The Council however maintained that Justice Ademola’s action was belated. The legal body said it had already written to President Muhammadu Buhari, recommending that the Judge must immediately proceed on compulsory retirement even though he would actually be officially due for retirement on April 8, 2018, when he would have clocked 65 years mandatory retirement age.
However, NJC acknowledged that Justice Ademola had previously on October 10, forwarded to it, his notice of retirement against next year. The Council said its decision to compulsorily remove Ademola from the Bench was pursuant to findings on allegation contained in a petition written against him by a group of eight persons under the name of Committee of Anambra State PDP House of Representatives Members-Elect.
According to the NJC, the petitioners alleged that Ademola heard their suit No. FHC/ABJ/CS/177/2015 which was adjourned for judgement on 25th March, 2015;
“That on the adjourned date, His Lordship did not deliver the judgement but adjourned the case sine die, to await the decision of the Supreme Court on another matter on the same issue on the list of PDP candidates for Anambra State for the general election of 2015;
“That His Lordship speedily heard and delivered judgement in another case in suit No. FHC/ABJ/CS/254/2015 filed later on the same issues, with intent to confer undue advantage on the plaintiff who is from a family with which the respondent has relationship;
“That the Certified True Copy (CTC) of the judgement ultimately given to the petitioners contained a paragraph that was not read in open Court by the Hon. Judge and that a phrase was altered, all to address an issue raised in the appeal that had already been filed by the petitioner before the issuance of Certified True Copy (C T C);
“That some of the reasoning and conclusions of the Hon. Judge were summersaults; that the respondent finally delivered judgement in the case on 8th July, 2016, five (5) months after the Supreme Court delivered the judgement he was awaiting contrary to the constitutional provisions that judgements should be delivered within a period of 90 days.”
NJC stressed that the petitioners subsequently withdrew their petitions in accordance with Regulation 16 of the National Judicial Council Judicial Discipline Regulations of 9th March, 2017.
It said: “The Council viewed His Lordship’s action of non-delivery of judgement within the stipulated time as misconduct contrary to Section 292 (1) (b) of the Constitution of the Federal Republic of Nigeria, 1999, as amended and Rules 1.3 and 3.7 of the 2016 Revised Code of Conduct for Judicial Officers of the Federal Republic of Nigeria.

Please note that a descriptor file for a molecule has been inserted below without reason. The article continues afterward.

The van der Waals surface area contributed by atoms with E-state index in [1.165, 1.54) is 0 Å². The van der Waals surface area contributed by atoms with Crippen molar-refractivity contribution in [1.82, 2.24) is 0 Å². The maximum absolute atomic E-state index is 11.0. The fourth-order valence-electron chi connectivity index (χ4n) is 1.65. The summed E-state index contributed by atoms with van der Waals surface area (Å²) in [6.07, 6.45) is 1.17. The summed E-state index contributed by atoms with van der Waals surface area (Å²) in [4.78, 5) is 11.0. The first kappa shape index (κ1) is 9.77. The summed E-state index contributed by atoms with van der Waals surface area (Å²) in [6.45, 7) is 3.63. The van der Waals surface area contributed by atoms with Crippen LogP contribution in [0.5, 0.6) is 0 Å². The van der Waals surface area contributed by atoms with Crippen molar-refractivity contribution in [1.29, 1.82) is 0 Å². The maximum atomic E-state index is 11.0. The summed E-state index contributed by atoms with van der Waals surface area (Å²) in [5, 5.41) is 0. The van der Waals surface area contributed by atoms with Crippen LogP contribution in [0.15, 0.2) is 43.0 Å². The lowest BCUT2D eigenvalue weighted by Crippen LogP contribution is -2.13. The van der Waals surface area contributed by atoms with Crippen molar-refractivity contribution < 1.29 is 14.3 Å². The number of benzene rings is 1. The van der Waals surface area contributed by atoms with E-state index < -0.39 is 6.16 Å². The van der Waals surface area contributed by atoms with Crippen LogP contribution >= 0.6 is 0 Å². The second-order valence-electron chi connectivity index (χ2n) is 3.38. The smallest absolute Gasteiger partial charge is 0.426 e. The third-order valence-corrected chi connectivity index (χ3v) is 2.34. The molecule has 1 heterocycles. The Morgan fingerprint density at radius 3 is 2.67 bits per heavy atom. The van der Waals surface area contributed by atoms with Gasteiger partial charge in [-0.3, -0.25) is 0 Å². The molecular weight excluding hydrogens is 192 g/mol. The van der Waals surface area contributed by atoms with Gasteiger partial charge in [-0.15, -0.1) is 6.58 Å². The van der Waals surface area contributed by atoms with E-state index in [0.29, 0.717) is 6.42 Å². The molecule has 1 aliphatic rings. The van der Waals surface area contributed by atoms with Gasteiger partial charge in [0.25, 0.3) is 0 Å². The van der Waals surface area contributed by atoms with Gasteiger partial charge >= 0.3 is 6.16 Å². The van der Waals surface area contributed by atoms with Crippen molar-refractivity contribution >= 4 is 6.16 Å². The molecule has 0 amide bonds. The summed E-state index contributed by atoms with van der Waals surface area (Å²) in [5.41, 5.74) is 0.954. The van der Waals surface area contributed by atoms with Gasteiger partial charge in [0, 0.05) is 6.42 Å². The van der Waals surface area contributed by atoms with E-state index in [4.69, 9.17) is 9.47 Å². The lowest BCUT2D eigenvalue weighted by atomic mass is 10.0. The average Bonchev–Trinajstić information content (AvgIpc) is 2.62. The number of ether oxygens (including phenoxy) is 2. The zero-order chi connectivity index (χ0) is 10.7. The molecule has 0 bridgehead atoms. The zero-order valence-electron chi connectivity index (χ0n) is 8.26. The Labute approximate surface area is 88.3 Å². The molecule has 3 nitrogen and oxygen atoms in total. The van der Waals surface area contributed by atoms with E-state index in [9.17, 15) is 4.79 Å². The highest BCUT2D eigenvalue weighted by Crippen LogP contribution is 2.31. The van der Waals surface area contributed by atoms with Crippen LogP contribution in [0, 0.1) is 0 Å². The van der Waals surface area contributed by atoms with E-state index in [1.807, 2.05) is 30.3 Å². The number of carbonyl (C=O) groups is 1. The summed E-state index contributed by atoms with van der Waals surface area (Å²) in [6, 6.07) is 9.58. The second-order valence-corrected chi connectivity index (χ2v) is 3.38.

“The public is hereby informed to disregard news circulating on some news media that Hon. Mr. Justice Ademola has voluntarily retired. The purported voluntary retirement is clearly an afterthought as Council had taken action before his decision to forward any voluntary retirement letter.”
However, the embattled Justice Ademola insisted that his retirement superseded the NJC’s recommendation, dismissing insinuations that his decision to retire was predicated on any pending petition against him.
“There is no petition against him and NJC has no power over him again as ex-judicial officer. Also, they have no jurisdiction on withdrawn petitions. See Yerima V NJC (CA), Ademola V NJC. The PDP petition against him was withdrawn in October 2017,”his lawyer said.
But a few lawyers, who spoke to New Telegraph Law queried NJC’s recommendation on Justice Ademola who had already retired.
“Abeg, can you recommend for retirement, someone who has voluntarily retired”?, one of them asked.
Another Abuja based lawyer, stated that, “in trying to humiliate and discredit Ademola, the NJC once again proved its critics right that it does not possess the capacity to really clampdown on erring judicial officers.
“They should have made their decision known a day before the Ademola retired voluntarily. They were outsmarted by the ever witty Ademola. He beats them to the game”, he stated.
Another lawyer, noted that it was the same NJC that recalled the judge, after he was freed of corruption charge. In law, the NJC letter is empty and of no moment as far as Ademola is concerned. The NJC action to me is an after- thought.
“NJC should have kept their statement since Ademola decided to retire. The statement made them to lose credibility.Speaking from a different perspective, an Ilorin based SAN noted that the action of the NJC was in order and its recommendations were valid in law.
“To my mind, the council had carried out its constitutional role over judges. From the foregoing, the intention of the judge to retire voluntarily could be seen from the subsequent statement issued by the council.
“Backed by law, I think Ademola was not smart enough to outsmart the council,” he stated.